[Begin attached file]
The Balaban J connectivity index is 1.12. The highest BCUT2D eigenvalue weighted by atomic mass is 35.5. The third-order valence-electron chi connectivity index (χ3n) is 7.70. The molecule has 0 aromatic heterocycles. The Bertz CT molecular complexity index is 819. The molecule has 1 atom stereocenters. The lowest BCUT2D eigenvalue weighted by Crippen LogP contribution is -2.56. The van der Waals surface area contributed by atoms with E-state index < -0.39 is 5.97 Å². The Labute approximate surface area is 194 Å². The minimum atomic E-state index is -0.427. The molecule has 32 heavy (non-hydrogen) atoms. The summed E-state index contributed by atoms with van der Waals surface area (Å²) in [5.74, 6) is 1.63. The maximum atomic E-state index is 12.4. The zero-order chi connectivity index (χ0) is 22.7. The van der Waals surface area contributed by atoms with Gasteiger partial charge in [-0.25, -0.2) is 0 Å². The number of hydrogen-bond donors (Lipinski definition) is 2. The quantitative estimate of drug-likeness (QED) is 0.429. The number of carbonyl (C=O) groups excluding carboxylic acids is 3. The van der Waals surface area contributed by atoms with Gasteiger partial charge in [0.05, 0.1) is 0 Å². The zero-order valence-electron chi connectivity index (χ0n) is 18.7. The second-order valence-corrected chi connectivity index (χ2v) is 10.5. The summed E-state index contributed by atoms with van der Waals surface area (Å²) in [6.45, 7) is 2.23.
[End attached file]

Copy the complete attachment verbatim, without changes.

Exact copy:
The Balaban J connectivity index is 1.12. The highest BCUT2D eigenvalue weighted by atomic mass is 35.5. The third-order valence-electron chi connectivity index (χ3n) is 7.70. The molecule has 0 aromatic heterocycles. The Bertz CT molecular complexity index is 819. The molecule has 1 atom stereocenters. The lowest BCUT2D eigenvalue weighted by Crippen LogP contribution is -2.56. The van der Waals surface area contributed by atoms with E-state index < -0.39 is 5.97 Å². The Labute approximate surface area is 194 Å². The minimum atomic E-state index is -0.427. The molecule has 32 heavy (non-hydrogen) atoms. The summed E-state index contributed by atoms with van der Waals surface area (Å²) in [5.74, 6) is 1.63. The maximum atomic E-state index is 12.4. The zero-order chi connectivity index (χ0) is 22.7. The van der Waals surface area contributed by atoms with Gasteiger partial charge in [-0.25, -0.2) is 0 Å². The number of hydrogen-bond donors (Lipinski definition) is 2. The quantitative estimate of drug-likeness (QED) is 0.429. The number of carbonyl (C=O) groups excluding carboxylic acids is 3. The van der Waals surface area contributed by atoms with Gasteiger partial charge in [0.05, 0.1) is 0 Å². The zero-order valence-electron chi connectivity index (χ0n) is 18.7. The second-order valence-corrected chi connectivity index (χ2v) is 10.5. The summed E-state index contributed by atoms with van der Waals surface area (Å²) in [6.45, 7) is 2.23.